Last year, we received a £30m investment from Homes England to boost our factory’s production capacity. This May, it commissioned a study to test the performance of factory-built housing and provide verifiable data so that informed decisions can be made about emerging construction technologies.

With the government championing modern methods of construction, more investors are likely to follow suit.

Off the production line

Offsite manufacturing, where homes are built along a production line in a factory, can create huge carbon savings in both embodied carbon emissions and operational carbon, which is the energy used once built. This is vital for investors looking to future-proof assets against tightening energy-efficiency regulations. As part of the Future Homes Standard, which is not expected to be fully consulted on until 2024, the government has outlined plans to reduce carbon emissions from homes by almost a third.

For offsite manufacturers like us, energy efficiency is at the heart of what we do. Precision-engineering techniques and state-of-the-art technology allow homes to be built to be at least a third more energy-efficient than traditionally built homes.

We can deliver zero-carbon homes with an Energy Performance Certificate rating of A, putting them in the top 0.1% of British homes for energy efficiency. To reach net-zero energy targets, these homes must become the norm, not the exception.

Digital technology such as building information modelling (BIM) allows us to generate precise estimates of materials needed for each home, so we can reduce waste and so that 97% of what is produced can be recycled.

The race is on to reach carbon neutrality by 2050, but for UK plc to meet it – and we can – innovative methods of housebuilding must sit at the heart of investors’ plans. Now is the time to be stepping up efforts to collect data-led evidence that demonstrates to investors the huge benefits derived from building homes in factories.






Dave Sheridan is executive chairman of ilke Homes




Source: Property Week


To explore the possibilities of mud architecture, Rael San Fratello has created 3D-printed prototypes that take cues from historical earthen construction built along the Rio Grande river.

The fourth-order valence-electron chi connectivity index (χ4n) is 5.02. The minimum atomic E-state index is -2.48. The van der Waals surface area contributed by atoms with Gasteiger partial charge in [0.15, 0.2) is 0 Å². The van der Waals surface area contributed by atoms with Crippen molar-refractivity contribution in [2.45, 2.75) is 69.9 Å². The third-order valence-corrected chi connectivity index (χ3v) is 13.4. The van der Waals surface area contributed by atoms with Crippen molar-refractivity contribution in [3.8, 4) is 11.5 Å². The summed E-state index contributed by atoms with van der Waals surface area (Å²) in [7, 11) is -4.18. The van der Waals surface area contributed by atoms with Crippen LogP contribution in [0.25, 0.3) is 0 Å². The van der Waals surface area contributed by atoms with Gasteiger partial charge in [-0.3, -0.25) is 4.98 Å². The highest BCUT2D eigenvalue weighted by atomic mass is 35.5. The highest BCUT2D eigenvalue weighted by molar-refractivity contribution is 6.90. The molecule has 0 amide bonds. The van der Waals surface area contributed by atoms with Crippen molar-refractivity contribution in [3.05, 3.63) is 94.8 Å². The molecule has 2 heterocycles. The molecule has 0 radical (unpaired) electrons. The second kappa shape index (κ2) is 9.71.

Led by architects Ronald Rael and Virginia San Fratello, Rael San Fratello created four mud structures as part of its Emerging Objects investigative series into 3D printing.

The project called Mud Frontiers resulted in 3D-printed designs – Hearth, Beacon, Lookout and Kiln – that the studio believes could help to provide solutions for more affordable construction.


The structures take cues from the origins of the Rio Grande watershed in Colorado’s San Luis Valley, formerly the edge of the US-Mexico before 1848. Here, traditions from Ancestral Pueblo cultures date back to 700 CE and the Indo-Hispano cultures of northern New Mexico and southern Colorado date back to 1598.

The Emerging Objects team began by researching processes typical to the area, such as hand-modelled earthen structures, and mud and pottery that harvest clay from Sangre de Christo and San Juan mountains. They then worked with 3D ceramic print company 3D Potter to make a small portable robot called Potterbot XLS-1 to print designs on the sites they sourced soils.

“What we learned was really how accessible, robust, and powerful it was to print large scale structures so quickly using the soil just beneath our feet” Rael told Dezeen.

“We discovered work flows for printing, material mixture processes, structural applications, and theories about new and old ways of living and designing for the future using humankind’s most humble material.”

Hearth comprises a thin mud-wall reinforced with rot-resistant juniper wood.